To begin with, two identical versions of the test object are made, a structural model and a flight model. The first will never fly, but will instead be tested rigorously, and then the second—the flight model—will be tested just enough to qualify the assumption that it is equally resilient.

Design Qualification Tests
These are usually carried out on the structural model during the development phase in order to demonstrate that the design enables the equipment to withstand the vibration level it will see during launch, plus a qualification margin. In some cases they even test objects to complete destruction.

In the words of Senior Engineer Paul Eccleston, “You never actually learn anything about an object unless you break it. All you would know is that you are still within its safety margins. To find out where they are you have got to deliberately break things, so occasionally that is what we will do on development models.

BrownFig3 ”The tests also allow verification of the satellite’s mathematical model by measuring motion at ‘resonant frequencies’ at which elements of the satellite’s structure are prone to self-vibrate once vibration is initiated.

Acceptance Tests
These are performed on the flight model in order to verify workmanship and ensure that the equipment does indeed operate satisfactorily in its final configuration and will not degrade when subjected to the vibrations encountered during launch. Naturally, this is a critical test period.

According to Paul Eccleston, “When you are actually testing flight hardware—the stuff that is going to go up there—then it is a little nerve-wracking. Of course you have got high confidence that everything is going to be okay, but there is always that slight nervousness, in case it is not.”

Clearly, reliability of the test equipment is of paramount concern here, as causing a failure through accidental overloading of the test object is an unthinkable eventuality. This is balanced however with the high demand placed on the testing facilities, where time is of the essence. Fast setup and rigorous schedule adherence are highly important considerations.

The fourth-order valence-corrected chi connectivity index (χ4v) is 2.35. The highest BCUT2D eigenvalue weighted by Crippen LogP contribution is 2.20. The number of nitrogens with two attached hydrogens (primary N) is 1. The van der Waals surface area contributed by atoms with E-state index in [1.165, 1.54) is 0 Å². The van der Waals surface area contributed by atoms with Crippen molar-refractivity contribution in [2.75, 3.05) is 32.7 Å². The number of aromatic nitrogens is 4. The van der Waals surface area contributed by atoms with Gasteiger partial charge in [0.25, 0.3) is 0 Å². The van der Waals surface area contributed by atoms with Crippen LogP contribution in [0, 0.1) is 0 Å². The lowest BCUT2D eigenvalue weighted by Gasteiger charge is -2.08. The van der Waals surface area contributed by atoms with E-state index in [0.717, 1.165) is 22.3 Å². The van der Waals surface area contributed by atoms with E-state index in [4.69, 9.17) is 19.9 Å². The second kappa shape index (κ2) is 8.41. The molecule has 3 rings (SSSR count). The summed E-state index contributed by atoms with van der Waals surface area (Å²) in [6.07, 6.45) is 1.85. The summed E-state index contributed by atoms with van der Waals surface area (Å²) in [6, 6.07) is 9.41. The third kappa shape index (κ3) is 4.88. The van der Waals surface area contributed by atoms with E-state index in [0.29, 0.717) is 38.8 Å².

Vibration Testing Systems @ RAL Space
In 2010, RAL Space decided to replace their existing LDS V954 Vibration System with a more powerful and flexible one to meet its increased testing needs. Their older V954 had served them well, but with increasing payload masses and more severe tests required, RAL Space needed to improve their capabilities.

BrownFig4 The new solution provides the increased capacity necessary for test programs going forward and is based on the LDS V8 electro-dynamic shaker, with the ability to operate in horizontal or vertical orientation. An integral slip table measuring 1200 x 1200mm is coupled to the shaker as necessary, allowing large objects to be mounted securely. The slip table has nine high-pressure hydrostatic bearings arranged on a 3 x 3 matrix. This configuration provides for maximum overturning restraint for devices under test with a high centre of gravity. They also have an additional, interchangeable 750 x 750mm slip plate for high acceleration testing.

The amplifier—a 56kVA class ‘D’ switching amplifier—is forced-air cooled and incorporates an integral DC field power supply which is required for the shaker field coils. The shaker is also forced-air cooled and relies on a fixed blower device to pass air through the shaker for efficient cooling during operation.

The shaker cooling fan includes an all-weather acoustic enclosure that allows it to be located adjacent to the vibration laboratory, in order to separate the shaker cooling air from the ambient air in the laboratory. This is an important measure to maintain the integrity of the cleanroom environment and conditioned air. This is achieved with a sealed upper-air plenum and associated hoses to enable cooling air to be drawn from, and exhausted to, the atmosphere outside the laboratory. The PC used for vibration test control is loaded with a software-based remote control kit that can...

Switch the amplifier on and off remotely
• Set the amplifier gain remotely
• Remotely monitor interlocks
• Monitor armature and field coil voltage and current

BrownFig5 When specifying the guided load support platform, RAL Space had the MIRI in mind as well as an eye to testing larger, heavier structures in the future. This can be removed from the shaker and set aside when not required, and provides additional load support, and cross-axial and rotational restraint.

Brüel & Kjær supplied a set of bespoke fixture blocks to enable the MIRI to be attached to the vibration system without the need for complex and heavy attachment fixtures. This allows testing of the MIRI on its feet, using three mounts to keep it securely upright.

Of Critical Importance
Deciding to replace their LDS shaker with another, more modern one was certainly a vote of confidence for the brand, from a customer whose reliability concerns are among the most discerning in the world. With an extremely tight margin for error in their final product, and potentially disastrous consequences from the slightest testing problem, it is easy to see why such is critically important. Balancing time constraints and quality is always a dilemma, meaning right-the-first-time engineering is absolutely critical for RAL Space.